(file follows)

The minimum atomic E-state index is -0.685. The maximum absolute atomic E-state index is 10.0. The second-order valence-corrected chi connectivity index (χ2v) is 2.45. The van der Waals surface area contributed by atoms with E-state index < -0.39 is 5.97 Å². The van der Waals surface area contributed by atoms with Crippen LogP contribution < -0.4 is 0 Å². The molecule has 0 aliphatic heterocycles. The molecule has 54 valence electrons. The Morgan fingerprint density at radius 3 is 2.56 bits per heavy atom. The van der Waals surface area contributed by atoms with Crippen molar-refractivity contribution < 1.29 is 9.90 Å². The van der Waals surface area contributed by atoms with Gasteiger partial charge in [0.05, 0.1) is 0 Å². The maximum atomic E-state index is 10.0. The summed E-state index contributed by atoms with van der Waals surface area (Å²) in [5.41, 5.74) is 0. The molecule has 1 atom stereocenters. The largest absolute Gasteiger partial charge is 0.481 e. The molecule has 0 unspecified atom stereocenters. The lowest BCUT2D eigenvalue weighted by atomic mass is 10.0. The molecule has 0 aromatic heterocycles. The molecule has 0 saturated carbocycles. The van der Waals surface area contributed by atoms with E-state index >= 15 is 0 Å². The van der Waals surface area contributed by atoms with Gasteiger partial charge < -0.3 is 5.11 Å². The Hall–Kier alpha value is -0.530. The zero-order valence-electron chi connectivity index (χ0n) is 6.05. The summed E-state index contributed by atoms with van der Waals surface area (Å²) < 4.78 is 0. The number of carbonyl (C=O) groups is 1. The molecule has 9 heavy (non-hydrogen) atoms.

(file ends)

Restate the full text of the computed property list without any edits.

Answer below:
The minimum atomic E-state index is -0.685. The maximum absolute atomic E-state index is 10.0. The second-order valence-corrected chi connectivity index (χ2v) is 2.45. The van der Waals surface area contributed by atoms with E-state index < -0.39 is 5.97 Å². The van der Waals surface area contributed by atoms with Crippen LogP contribution < -0.4 is 0 Å². The molecule has 0 aliphatic heterocycles. The molecule has 54 valence electrons. The Morgan fingerprint density at radius 3 is 2.56 bits per heavy atom. The van der Waals surface area contributed by atoms with Crippen molar-refractivity contribution < 1.29 is 9.90 Å². The van der Waals surface area contributed by atoms with Gasteiger partial charge in [0.05, 0.1) is 0 Å². The maximum atomic E-state index is 10.0. The summed E-state index contributed by atoms with van der Waals surface area (Å²) in [5.41, 5.74) is 0. The molecule has 1 atom stereocenters. The largest absolute Gasteiger partial charge is 0.481 e. The molecule has 0 unspecified atom stereocenters. The lowest BCUT2D eigenvalue weighted by atomic mass is 10.0. The molecule has 0 aromatic heterocycles. The molecule has 0 saturated carbocycles. The van der Waals surface area contributed by atoms with E-state index >= 15 is 0 Å². The van der Waals surface area contributed by atoms with Gasteiger partial charge < -0.3 is 5.11 Å². The Hall–Kier alpha value is -0.530. The zero-order valence-electron chi connectivity index (χ0n) is 6.05. The summed E-state index contributed by atoms with van der Waals surface area (Å²) < 4.78 is 0. The number of carbonyl (C=O) groups is 1. The molecule has 9 heavy (non-hydrogen) atoms.